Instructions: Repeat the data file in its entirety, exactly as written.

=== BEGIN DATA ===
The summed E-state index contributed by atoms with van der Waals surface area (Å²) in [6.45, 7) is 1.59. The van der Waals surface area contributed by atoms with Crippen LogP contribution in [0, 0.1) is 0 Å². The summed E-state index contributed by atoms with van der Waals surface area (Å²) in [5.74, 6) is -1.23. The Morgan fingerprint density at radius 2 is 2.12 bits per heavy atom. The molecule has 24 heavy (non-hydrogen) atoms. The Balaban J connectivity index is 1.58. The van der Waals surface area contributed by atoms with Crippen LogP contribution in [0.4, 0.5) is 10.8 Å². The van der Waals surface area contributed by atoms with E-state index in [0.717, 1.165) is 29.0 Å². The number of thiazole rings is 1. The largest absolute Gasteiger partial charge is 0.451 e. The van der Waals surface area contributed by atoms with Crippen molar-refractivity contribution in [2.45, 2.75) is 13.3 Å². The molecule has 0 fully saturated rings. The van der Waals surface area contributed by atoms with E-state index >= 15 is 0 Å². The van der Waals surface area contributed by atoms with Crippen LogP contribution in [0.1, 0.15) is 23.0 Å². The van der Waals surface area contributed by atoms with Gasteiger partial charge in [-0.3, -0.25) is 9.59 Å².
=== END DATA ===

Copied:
The summed E-state index contributed by atoms with van der Waals surface area (Å²) in [6.45, 7) is 1.59. The van der Waals surface area contributed by atoms with Crippen LogP contribution in [0, 0.1) is 0 Å². The summed E-state index contributed by atoms with van der Waals surface area (Å²) in [5.74, 6) is -1.23. The Morgan fingerprint density at radius 2 is 2.12 bits per heavy atom. The molecule has 24 heavy (non-hydrogen) atoms. The Balaban J connectivity index is 1.58. The van der Waals surface area contributed by atoms with Crippen LogP contribution in [0.4, 0.5) is 10.8 Å². The van der Waals surface area contributed by atoms with E-state index in [0.717, 1.165) is 29.0 Å². The number of thiazole rings is 1. The largest absolute Gasteiger partial charge is 0.451 e. The van der Waals surface area contributed by atoms with Crippen molar-refractivity contribution in [2.45, 2.75) is 13.3 Å². The molecule has 0 fully saturated rings. The van der Waals surface area contributed by atoms with E-state index >= 15 is 0 Å². The van der Waals surface area contributed by atoms with Crippen LogP contribution in [0.1, 0.15) is 23.0 Å². The van der Waals surface area contributed by atoms with Gasteiger partial charge in [-0.3, -0.25) is 9.59 Å².